"Spanish Night Lights with a Latin American Twist"
Last night was the annual Middle School banquet at Rosslyn Academy, Emma and the other members of student council worked for many months in preparation for the big night. Hand made Spanish pinatas and colourful decorations adorned the banquet as the students arrived for a fun night of music and food. Here are a few fun candid shots from a great evening!
Tristan, Ezra and Floris
Hannah, Emma, Raelyn, and Caroline
Robert, Ezra, Floris, TK, and Benjamin
Excited for a great evening under the stars!
The boys at the banquet
Chaperoning the fun Erica and Melissa
Emma and Diane preforming "Good Time”
“The Belly Button Song”
preformed by the Belly Button Boys
(Michael, Reagan, TK, and Ezra)
Erica and I were both blessed to be able to participate in the banquet as chaperons for Emma’s first Middle School banquet and Tristan’s last, as he begins High School this coming August. We can’t believe how quickly they are growing up!
2013 has been a challenging year for refugee families living in the Somali diaspora in Kenya. In the community of Eastleigh, the rise in insecurity has led many people to return to Somalia. In the past three months, we have seen dozens of families in the Canadian Baptist Ministries self help program flee Nairobi. “Many of the rooms in our building are empty,” shared one SHG leader. “We pray that things will be better, may God’s will be done.”
Sharing with our friend Aisha and some of the leaders from the SHGs, it is interesting to hear their perspective on how fear and insecurity are affecting the lives of women. “Life is very hard for the women in our groups, they often have to fight for their independence, especially now.” shared our friend. “Just last week one of the groups was broken up by an angry man. He didn’t agree with women meeting together. He was violent and upset. He took his wife from the group and forbids her from going outside now.... this is not uncommon.”
Often in times of great upheaval, people retreat into what they know. Traditional values and patterns of life are seen as safe and secure. It is no wonder that young women interested in more non-traditional roles within their culture experience resistance and opposition. Interesting that around this past national election, there have been greater incidence of intergenerational division and conflict, than along tribal or ethnic lines. We have a friend who is leading peace building work throughout Kenya who also sees youth culture and youth movements as far more significant than old tribal division and interest.
It is encouraging to see SHG groups standing up for one another. This month, the groups have chosen 25 children (mostly young girls) within the groups to sponsor for school. “Education is so important,” shared Aisha. “It is a door to the future.” The women of the SHG program have great dreams and hopes for their children. Hopes for a new generation of young women that will experience life of peace and freedom.
Certainly the understanding of the rights and equality of women is a major issue among youth in Eastleigh and beyond. Lack of education, low literacy rates, prevalence of early arranged marriage and early child-bearing, high maternal mortality, and domestic violence are all pieces to the greater picture. One of the central pillars of the SHG program is helping women to address issues that affect their families and community. As they recognize and value each other, the SHG members are empowered to speak up for their sisters and for their families. Together they have a powerful voice!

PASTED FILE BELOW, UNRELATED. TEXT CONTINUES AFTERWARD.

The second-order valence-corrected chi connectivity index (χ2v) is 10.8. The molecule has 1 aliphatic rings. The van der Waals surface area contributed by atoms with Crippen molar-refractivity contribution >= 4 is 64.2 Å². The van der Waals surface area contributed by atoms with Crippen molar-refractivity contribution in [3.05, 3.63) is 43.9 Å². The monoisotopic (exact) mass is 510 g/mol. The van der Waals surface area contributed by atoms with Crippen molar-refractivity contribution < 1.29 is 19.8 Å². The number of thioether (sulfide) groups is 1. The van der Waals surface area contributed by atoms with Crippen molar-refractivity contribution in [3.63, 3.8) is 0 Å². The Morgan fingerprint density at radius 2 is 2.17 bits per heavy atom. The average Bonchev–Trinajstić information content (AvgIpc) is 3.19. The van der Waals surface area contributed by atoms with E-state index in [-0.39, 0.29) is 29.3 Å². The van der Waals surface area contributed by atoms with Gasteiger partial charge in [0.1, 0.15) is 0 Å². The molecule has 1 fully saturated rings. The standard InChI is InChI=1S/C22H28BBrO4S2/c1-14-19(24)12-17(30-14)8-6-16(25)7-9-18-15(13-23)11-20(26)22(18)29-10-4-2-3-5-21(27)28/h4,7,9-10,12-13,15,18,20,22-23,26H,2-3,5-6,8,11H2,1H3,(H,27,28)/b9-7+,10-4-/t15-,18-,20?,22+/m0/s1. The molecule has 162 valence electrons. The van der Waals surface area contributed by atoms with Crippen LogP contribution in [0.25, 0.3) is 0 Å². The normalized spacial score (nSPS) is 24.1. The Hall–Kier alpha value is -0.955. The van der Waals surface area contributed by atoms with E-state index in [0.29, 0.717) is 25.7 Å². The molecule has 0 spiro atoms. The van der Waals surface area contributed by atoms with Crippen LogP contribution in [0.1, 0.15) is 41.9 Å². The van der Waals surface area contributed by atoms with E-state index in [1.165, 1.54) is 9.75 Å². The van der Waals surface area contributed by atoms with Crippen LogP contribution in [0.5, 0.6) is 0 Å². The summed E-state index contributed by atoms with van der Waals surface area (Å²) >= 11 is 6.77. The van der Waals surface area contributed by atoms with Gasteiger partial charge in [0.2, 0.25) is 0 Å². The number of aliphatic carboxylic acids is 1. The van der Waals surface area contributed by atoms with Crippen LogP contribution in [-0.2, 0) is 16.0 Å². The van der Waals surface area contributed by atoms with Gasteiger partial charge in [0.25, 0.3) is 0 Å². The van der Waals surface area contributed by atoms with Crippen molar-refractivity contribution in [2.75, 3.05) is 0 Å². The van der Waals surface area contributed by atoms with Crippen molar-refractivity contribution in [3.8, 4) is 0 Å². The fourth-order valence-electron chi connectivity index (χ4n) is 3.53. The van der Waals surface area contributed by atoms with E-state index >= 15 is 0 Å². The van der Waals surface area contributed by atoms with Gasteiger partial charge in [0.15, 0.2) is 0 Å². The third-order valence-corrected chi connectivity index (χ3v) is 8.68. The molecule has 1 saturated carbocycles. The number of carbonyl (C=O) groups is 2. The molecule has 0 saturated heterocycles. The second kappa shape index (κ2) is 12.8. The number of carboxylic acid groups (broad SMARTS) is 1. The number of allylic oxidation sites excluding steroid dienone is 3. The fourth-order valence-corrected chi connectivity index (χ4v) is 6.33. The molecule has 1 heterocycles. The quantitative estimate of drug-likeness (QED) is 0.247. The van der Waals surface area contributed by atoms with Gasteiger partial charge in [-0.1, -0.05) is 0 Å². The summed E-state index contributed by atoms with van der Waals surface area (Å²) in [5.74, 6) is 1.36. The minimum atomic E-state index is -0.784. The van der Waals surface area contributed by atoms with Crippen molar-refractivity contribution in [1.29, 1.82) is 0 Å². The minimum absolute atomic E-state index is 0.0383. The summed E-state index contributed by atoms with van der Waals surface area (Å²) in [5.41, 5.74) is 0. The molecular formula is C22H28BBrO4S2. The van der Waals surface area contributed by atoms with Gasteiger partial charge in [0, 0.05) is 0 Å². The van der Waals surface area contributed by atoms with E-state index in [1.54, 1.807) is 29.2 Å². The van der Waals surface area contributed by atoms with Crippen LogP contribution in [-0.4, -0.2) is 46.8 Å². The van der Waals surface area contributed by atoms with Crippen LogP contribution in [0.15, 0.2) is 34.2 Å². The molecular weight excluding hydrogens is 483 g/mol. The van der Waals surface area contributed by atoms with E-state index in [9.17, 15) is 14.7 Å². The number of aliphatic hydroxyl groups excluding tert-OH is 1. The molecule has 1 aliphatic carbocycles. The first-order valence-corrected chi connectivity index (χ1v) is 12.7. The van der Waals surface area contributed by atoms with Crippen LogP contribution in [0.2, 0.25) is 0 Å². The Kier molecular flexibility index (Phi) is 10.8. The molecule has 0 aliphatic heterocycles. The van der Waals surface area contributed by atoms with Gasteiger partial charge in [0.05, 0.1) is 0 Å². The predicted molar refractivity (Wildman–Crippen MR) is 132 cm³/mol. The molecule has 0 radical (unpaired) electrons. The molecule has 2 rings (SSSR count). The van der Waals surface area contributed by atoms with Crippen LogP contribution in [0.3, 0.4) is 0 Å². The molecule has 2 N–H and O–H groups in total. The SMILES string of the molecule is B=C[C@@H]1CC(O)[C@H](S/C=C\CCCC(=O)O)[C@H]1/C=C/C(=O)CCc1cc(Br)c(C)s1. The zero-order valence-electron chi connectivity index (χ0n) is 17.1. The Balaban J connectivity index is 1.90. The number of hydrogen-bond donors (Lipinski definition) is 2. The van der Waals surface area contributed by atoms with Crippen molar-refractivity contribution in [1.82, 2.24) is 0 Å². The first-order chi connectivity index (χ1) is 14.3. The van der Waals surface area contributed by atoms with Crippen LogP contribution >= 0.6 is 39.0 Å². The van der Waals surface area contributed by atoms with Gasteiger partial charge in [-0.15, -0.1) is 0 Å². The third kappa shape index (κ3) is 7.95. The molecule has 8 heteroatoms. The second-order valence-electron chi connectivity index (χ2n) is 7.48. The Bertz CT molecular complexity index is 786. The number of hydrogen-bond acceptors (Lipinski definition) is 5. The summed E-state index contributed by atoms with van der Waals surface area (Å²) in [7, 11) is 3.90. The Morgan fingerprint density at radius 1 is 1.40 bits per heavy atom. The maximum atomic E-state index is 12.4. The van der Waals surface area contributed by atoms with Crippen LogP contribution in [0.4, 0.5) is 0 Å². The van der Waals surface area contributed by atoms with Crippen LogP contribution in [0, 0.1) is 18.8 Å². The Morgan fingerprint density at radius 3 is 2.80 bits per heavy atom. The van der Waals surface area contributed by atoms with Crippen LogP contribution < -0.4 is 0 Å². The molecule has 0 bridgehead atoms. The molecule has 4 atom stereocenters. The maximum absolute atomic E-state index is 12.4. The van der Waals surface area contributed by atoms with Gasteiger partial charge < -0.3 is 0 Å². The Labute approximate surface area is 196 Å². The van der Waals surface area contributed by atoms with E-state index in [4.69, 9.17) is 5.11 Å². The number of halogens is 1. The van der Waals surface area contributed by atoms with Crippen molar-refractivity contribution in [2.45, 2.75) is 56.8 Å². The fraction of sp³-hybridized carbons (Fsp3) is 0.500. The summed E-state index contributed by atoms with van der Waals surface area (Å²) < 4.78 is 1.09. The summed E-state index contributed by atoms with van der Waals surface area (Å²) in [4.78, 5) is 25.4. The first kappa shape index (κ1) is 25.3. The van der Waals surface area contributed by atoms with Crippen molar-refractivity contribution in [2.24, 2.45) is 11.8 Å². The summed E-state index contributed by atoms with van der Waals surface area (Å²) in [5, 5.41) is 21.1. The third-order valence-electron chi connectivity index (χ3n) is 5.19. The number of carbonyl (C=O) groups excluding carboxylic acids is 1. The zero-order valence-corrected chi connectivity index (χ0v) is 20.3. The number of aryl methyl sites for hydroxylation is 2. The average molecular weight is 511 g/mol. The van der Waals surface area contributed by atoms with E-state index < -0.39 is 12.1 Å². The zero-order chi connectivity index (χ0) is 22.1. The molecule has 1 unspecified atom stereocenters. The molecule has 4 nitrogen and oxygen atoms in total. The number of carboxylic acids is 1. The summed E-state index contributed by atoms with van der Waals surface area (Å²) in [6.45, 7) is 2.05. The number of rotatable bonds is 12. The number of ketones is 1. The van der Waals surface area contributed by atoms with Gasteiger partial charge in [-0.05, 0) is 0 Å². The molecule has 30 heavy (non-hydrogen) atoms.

Please continue to pray for the women of Eastleigh and their families. You can read more about the situation in their community in a recent Aljazeera Article describing the challenges facing the community of Eastleigh.
March has felt like a full month already with our children home from school last week for the Kenya National elections and many of our project teams travelling throughout the country to be in their home ridings. On Sunday, our church gave thanks for the peaceful election process, but many of our friends admitted that it was an anxious time as people monitored local media and avoided any unnecessary travel.
On Saturday, Kenya’s next president was announced after a long week of ballot counting. Uhuru Kenyatta narrowly won with 50.7% of the vote, avoiding an April run-off. We are interested to see how the coming months look as Uhuru, and his running mate William Ruto, are both on trial at the International Criminal Court for crimes against humanity in the aftermath of the 2007 Kenyan election (Ruto stands trial on May 28th and Kenyatta on July 9th). We thank God that there was only isolated trouble this time around, but continue to pray for the communities of Marsabit, Garissa and Coast Province, where both violence and fatalities resulted from tensions and disputes around last week’s election.
Thank you for keeping Kenya in your prayers.
We recently sent out our March Update Letter to friends, churches and individual supporters. If you haven’t received it, please check it out online at www.cbmin.org or use this link:
The queue at our local voting station still stretching
for more than a km late in the afternoon
Monday, March 4th, was the first national election for Kenya since the post-election violence which erupted in the aftermath of the 2007 presidential elections. In the past months, many organizations have been working to promote peaceful and safe elections. Canadian Baptist Ministries has been working with our national Church partners to strengthen civic education and peace building throughout the communities where we serve. It has been good to hear many voices calling Kenya to unity in the midst of the election campaigns.
On election day, there were some violent clashes in Coast province and isolated outbreaks of violence, but the majority of the country was civil. Despite incredibly long lines for voting, we found people very pleasant and optimistic. Several strangers came up to us, proudly showing off their red-dyed pinky fingers (a tool to ensure that no one casts multiple votes). “Have you voted today? I have!!”